In the new group residence at Gladney, the focus is on normalcy: going to school, participating in extracurricular activities, doing chores at the home and even communing with four-legged friends when a few trusted therapy dogs visit. Three residential coordinators provide parenting as needed: lending a sympathetic ear, preparing meals or helping with homework. A caseworker manages the girls’ appointments and looks for adoptive families that would be a good match.
The home is funded in part by the state — to help cover some of the daily costs and assistance with adoption — and also by philanthropy. The maternity home costs were both by adoption fees and donations.
Melson plans to draw from community volunteers to enrich the lives of the girls awaiting adoption — possibilities include on-site cooking classes, yoga classes and exercise classes in the pool. Help with driving is always needed. And donations of computers, clothing and sports equipment are, too.
“Anything you think a child would enjoy, that’s what they need, and I guarantee they don’t have it,” says Melson. “We don’t want to have to say no; they’ve already been let down by everyone my size and up.”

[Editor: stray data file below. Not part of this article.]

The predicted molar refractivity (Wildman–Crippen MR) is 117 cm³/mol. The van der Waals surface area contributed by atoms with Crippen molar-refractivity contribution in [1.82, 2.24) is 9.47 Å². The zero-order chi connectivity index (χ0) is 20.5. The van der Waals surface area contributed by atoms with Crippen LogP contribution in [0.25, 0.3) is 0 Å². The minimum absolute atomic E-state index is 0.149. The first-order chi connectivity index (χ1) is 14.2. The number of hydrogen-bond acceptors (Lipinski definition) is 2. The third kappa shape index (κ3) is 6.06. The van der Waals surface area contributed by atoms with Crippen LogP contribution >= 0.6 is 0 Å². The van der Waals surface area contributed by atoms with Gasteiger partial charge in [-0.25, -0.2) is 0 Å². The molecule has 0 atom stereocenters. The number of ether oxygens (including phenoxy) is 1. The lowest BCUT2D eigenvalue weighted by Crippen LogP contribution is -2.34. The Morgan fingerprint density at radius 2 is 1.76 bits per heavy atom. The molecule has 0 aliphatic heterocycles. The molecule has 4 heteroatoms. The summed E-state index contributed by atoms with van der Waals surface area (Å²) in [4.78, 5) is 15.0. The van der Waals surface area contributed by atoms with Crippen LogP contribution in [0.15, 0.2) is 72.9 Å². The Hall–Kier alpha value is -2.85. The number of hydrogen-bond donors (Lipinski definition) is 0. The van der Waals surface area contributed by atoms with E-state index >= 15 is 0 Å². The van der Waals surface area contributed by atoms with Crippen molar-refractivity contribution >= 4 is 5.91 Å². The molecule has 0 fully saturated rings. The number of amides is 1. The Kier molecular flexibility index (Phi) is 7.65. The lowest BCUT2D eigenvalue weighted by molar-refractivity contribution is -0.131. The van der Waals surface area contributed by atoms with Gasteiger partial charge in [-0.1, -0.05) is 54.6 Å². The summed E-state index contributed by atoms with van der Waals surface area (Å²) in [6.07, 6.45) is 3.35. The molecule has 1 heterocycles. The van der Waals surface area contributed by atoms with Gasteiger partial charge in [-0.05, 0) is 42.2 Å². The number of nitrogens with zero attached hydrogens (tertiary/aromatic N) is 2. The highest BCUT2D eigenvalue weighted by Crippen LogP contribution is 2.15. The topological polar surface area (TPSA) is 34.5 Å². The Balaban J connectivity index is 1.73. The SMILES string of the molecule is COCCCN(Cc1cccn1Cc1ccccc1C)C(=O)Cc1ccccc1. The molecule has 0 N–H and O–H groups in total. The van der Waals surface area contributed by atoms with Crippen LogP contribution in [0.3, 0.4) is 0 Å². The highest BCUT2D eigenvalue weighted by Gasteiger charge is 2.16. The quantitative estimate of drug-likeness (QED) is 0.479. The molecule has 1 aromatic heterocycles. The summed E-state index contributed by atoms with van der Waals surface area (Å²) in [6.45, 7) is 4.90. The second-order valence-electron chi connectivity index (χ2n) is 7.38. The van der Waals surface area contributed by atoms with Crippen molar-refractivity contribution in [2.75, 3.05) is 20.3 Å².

Melson, himself the father of a child adopted out of the foster system at age 6, knows personally the transformative power a permanent home has in the life of a child. His son, in his first couple of weeks at home, consumed an apple, core and all, because he’d never been shown how to eat one. And while he had never been to a baseball game, he expressed a desire to learn the sport, which Melson was happy to oblige.
“As a child with severe ADHD, and the trauma he’d gone through, it’s been impressive to see how well he can focus; he has a good arm, too,” says Melson. “He didn’t know how to ride a bike or swim, but he learned fast. Boy, they can catch up so quickly with love and care.”
Families that adopt preteens or teens tend to be more established than those adopting babies; they include empty nesters and couples who’ve experienced infertility, among others. “Adopting an older child is going to take a parent who has a lot of patience,” says Melson. “It’s a village that helps to raise that child. Family, neighbors and friends step in and provide love and support when they need to.”
Gladney offers ongoing parent support groups and training, and families adopting out of the foster care system are eligible for everything from health care for their child to public university tuition waivers.
While closing the maternity home is the end of an era, Melson points out that it’s also a return to Gladney’s roots, as the 132-year-old institution began by taking in orphans and working toward their placement with an adoptive family.
“I think Gladney has done an incredible job. It has always had a child and family focus since Day One. But I think there’s more we can do; this is the first step into that arena, to leverage the family network, name and supporters we have to make a tremendous impact,” he says. “I’m hoping we can build a model that can make an impact in permanency and adoption and replicate that throughout Texas and the U.S.”